You are to write a 5-7-page research paper about some topic from any period we will cover (something you would like to see in a museum, perhaps). You could look….
Consider Schmidt v. Germany, 291-B Eur. Ct. H.R. (ser. A) (1994)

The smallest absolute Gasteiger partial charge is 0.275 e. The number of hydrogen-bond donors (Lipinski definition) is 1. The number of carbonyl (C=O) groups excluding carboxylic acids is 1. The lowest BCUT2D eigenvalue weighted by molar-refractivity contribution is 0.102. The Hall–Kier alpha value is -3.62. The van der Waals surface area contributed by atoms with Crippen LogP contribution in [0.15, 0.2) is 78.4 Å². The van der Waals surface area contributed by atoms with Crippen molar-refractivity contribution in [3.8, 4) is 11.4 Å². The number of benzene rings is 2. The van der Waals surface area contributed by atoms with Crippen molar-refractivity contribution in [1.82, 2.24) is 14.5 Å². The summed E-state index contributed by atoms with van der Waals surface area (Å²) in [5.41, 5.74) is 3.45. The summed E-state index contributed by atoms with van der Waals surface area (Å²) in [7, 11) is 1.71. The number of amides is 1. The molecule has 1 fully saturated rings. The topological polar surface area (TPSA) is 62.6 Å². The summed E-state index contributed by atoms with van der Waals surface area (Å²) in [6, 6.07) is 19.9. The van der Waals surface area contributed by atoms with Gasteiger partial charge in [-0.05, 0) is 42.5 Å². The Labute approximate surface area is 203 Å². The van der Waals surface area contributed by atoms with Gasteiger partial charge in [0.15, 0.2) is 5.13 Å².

Consider Schmidt v. Germany, 291-B Eur. Ct. H.R. (ser. A) (1994). A German law required all male residents – but not female residents – of Tettnang, Germany, to either volunteer to work for the firemen or to pay a fee in contribution to the firemen. The male applicant challenged the fire-service levy as unlawful gender discrimination in violation of Article 14, ECHR. Howerver, Article 4(3)(d), ECHR, allows an exception to the prohibition against compulsory labor for normal civic obligations to ECHR states parties. The compulsory fire service in Schmidt’s town fell within this exception. The alternative financial contribution was considered a “compensatory charge” and because of its close links with the obligation to serve, also fell within the scope of Article 4(3)(d). The European Court stated that very weighty reasons would have to be put forward before the Court could regard a difference of treatment based exclusively on the grounds of sex as compatible with the Convention. Schmidt argued that the state interest in protecting women could not in itself justify a difference of treatment in this context. He pointed out that a more proportionate means for protecting women would be to take the biological differences between the sexes into account by a sensible division of the various tasks performed in the fire brigade. He also pointed out that as of 1992, close to seventy thousand women had served in fire brigades in Germany, and in his own town, the fire brigades had accepted women since 1978. Finally, Schmidt contended that since no man had ever been required to serve on the brigade, the regulation was really a purely fiscal one that women were as capable of complying with as men. This last claim is what ultimately swayed the European Court to decide the regulation was unlawful discrimination. The European Court did not rule on whether there existed any justification for treating men and women differently in regard to compulsory service in the fire brigade. The Court pointed out that this issue was not decisive in the present case in light of the continuing existence of a sufficient number of volunteers. No one had ever been obliged to serve in a fire brigade. Instead, the financial contribution had become effectively the only actual duty required by the Fire Brigades Act. In the imposition of such a financial burden, a difference of treatment on the ground of sex could “hardly be justified.” Accordingly, the European Court found there had been a violation of Article 14 taken in conjunction with Article 4(3)(d) of the Convention.